The 9.5 ha has lain for nigh on 2 years as a trashed site. Forestry decided it would native species aerial sow, and we requested no 1080, and no burn as they could not give us any guarantees on fire protection. At the end of the day and although Brian Green did assist, to protect our view, the creek and potential landslip, this coupe remains a bombshell. They have yet to aerial sow. We have asked repeatedly for their fire plan and management in the event of a fire in the area, to no avail. Why did we have to get Brain Green in if they are such good neighbours? I’m sure some of you can figure it out.

To add insult to injury Forestry told us they where in their rights to come onto our land and get any of their trees which fell on to ours. Obviously trashing our property in the process. Well what do you say to that? It went something like this “over my dead body, and talk to my lawyer”. They backed down when we said we would sue if they damaged a single tree on our property. Why are they so unfair, so greedy, so intimidating? We are one of many in the same boat. Why?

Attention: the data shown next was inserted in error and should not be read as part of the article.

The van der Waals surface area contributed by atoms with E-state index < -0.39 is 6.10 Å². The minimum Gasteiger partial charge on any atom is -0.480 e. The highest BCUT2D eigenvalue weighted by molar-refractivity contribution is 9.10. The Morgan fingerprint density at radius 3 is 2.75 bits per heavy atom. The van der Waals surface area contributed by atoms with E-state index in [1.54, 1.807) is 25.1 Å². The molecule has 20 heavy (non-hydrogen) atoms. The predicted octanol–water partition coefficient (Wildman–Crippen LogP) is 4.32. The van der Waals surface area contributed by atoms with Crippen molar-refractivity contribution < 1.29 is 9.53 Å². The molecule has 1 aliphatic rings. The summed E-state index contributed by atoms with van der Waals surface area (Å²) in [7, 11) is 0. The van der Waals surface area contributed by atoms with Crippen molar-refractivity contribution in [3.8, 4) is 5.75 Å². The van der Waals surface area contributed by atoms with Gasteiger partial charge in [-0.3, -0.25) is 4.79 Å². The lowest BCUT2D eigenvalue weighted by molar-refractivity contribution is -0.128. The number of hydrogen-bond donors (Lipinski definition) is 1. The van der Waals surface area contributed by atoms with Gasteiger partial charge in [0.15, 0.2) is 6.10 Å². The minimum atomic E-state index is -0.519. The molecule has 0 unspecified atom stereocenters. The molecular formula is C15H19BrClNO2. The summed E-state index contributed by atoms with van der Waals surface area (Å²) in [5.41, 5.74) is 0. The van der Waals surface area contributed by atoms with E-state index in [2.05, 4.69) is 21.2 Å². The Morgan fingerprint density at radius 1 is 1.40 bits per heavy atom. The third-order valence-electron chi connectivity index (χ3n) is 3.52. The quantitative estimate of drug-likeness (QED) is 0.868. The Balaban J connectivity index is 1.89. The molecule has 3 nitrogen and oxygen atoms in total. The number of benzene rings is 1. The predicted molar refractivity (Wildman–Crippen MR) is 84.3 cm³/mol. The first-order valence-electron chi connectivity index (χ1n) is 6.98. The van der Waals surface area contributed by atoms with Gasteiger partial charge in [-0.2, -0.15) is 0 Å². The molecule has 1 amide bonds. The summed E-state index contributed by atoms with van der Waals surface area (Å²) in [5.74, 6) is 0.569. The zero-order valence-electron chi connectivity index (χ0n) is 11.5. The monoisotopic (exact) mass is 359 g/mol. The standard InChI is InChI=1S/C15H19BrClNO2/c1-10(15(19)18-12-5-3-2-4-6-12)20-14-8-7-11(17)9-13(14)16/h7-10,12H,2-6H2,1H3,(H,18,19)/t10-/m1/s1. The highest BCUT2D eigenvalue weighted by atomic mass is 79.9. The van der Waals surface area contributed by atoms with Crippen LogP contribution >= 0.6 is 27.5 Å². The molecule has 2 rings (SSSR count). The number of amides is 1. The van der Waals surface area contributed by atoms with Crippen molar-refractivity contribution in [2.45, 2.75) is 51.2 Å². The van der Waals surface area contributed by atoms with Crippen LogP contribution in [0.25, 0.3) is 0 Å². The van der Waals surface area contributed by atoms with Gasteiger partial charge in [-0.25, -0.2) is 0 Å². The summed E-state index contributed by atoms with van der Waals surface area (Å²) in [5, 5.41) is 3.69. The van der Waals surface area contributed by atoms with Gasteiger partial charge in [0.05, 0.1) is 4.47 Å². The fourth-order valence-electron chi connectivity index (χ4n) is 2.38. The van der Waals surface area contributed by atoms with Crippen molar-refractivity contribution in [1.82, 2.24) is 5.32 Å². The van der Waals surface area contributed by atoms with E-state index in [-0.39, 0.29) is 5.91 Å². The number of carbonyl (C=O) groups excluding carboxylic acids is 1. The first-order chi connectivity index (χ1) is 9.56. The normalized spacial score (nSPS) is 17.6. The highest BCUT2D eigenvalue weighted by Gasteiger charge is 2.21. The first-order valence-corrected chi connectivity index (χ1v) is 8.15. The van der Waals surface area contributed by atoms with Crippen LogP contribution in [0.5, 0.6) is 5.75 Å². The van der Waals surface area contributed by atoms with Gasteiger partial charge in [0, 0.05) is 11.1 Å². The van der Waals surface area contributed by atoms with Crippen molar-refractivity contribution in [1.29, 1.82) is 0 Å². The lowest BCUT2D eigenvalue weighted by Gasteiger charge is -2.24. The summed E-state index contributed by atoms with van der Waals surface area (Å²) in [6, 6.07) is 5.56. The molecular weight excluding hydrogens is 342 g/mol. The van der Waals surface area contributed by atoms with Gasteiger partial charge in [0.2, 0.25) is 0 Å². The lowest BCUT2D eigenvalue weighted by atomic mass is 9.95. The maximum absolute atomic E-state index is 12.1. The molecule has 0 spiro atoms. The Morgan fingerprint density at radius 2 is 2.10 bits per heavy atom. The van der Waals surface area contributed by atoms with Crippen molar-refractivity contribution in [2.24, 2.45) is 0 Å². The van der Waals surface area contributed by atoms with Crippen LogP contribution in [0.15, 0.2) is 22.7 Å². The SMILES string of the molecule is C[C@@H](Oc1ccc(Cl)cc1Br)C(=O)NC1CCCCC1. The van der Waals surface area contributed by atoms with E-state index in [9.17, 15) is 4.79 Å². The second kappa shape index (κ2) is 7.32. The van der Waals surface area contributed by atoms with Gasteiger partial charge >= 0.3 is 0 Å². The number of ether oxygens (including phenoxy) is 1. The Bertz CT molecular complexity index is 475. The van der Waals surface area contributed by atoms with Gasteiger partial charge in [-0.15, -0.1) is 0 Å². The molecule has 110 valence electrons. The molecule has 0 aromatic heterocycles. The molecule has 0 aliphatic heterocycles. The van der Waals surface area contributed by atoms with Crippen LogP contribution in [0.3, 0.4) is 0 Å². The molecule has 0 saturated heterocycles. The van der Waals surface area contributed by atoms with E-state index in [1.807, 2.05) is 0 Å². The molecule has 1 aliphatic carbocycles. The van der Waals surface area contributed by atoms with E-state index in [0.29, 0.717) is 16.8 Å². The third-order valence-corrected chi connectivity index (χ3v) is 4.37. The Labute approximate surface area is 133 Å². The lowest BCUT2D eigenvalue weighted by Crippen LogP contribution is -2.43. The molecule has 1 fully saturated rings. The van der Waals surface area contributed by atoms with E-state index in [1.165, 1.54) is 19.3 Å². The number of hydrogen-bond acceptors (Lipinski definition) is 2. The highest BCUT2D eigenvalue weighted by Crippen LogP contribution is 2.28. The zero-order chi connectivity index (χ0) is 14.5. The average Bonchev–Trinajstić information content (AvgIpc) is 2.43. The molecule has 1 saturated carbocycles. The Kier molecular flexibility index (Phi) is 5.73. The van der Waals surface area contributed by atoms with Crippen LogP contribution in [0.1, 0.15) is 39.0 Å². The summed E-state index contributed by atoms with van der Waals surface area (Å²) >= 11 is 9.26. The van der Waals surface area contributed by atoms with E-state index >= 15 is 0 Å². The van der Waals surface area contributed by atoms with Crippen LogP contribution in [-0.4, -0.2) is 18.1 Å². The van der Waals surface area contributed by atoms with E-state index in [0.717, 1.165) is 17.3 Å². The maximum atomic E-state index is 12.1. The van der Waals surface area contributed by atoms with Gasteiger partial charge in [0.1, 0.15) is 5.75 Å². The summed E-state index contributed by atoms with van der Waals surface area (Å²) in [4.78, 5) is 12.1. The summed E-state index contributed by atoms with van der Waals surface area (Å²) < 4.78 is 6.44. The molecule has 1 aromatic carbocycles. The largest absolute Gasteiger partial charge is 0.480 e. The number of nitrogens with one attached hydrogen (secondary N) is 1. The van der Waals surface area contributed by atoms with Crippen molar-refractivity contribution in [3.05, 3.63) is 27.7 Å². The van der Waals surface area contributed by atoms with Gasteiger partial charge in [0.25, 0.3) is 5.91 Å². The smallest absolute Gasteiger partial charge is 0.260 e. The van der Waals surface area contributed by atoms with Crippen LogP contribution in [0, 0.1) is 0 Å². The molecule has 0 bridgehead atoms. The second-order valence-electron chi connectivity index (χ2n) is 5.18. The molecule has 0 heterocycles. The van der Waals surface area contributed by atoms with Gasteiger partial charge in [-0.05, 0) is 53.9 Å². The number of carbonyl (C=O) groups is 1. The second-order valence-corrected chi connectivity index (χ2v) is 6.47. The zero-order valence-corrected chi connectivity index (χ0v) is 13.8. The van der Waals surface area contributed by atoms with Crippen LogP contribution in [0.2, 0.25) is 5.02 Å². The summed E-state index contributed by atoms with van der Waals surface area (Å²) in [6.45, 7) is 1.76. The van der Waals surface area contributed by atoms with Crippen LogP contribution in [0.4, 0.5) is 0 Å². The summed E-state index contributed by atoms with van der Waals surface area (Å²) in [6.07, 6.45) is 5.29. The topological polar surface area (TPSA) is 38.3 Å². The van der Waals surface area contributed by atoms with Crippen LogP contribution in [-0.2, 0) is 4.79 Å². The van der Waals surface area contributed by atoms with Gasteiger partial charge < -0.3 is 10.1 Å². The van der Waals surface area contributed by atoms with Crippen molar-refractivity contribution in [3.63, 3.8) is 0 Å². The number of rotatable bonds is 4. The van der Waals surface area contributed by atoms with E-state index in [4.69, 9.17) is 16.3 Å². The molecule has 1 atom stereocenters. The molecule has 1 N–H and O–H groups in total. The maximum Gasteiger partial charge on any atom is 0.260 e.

We would like to know how much land really is protected in reserves and buffers, because up here (far N/W) they take all the trees from the buffers and trash the streams. When you add all those up, what they in reality have protected is far less than what they say.

Come and take a look at the real face of the forest industry in Tasmania, because from where we’re standing and what we can see, there certainly ain’t no world class standards in front of us yet.

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  1. mjf

    July 23, 2010 at 3:40 pm

    #4. Try to include floppo in next instalment.

    Thats my favourite.

  2. William Boeder

    July 23, 2010 at 5:14 am

    Just how long have Forestry Tasmania ruled upon all that of which is critical to the safety and security of those persons whom have had the unfortunate experience of dwelling adjacent to areas that F/T have chosen to harvest then trash and burn?

    From the detailed reports of those brave souls willing to speak out against such outrageous conducts at the hands of the bullying element known to operate in under this GBE of F/T, this GBE that is supposed to be the guardian of our forests?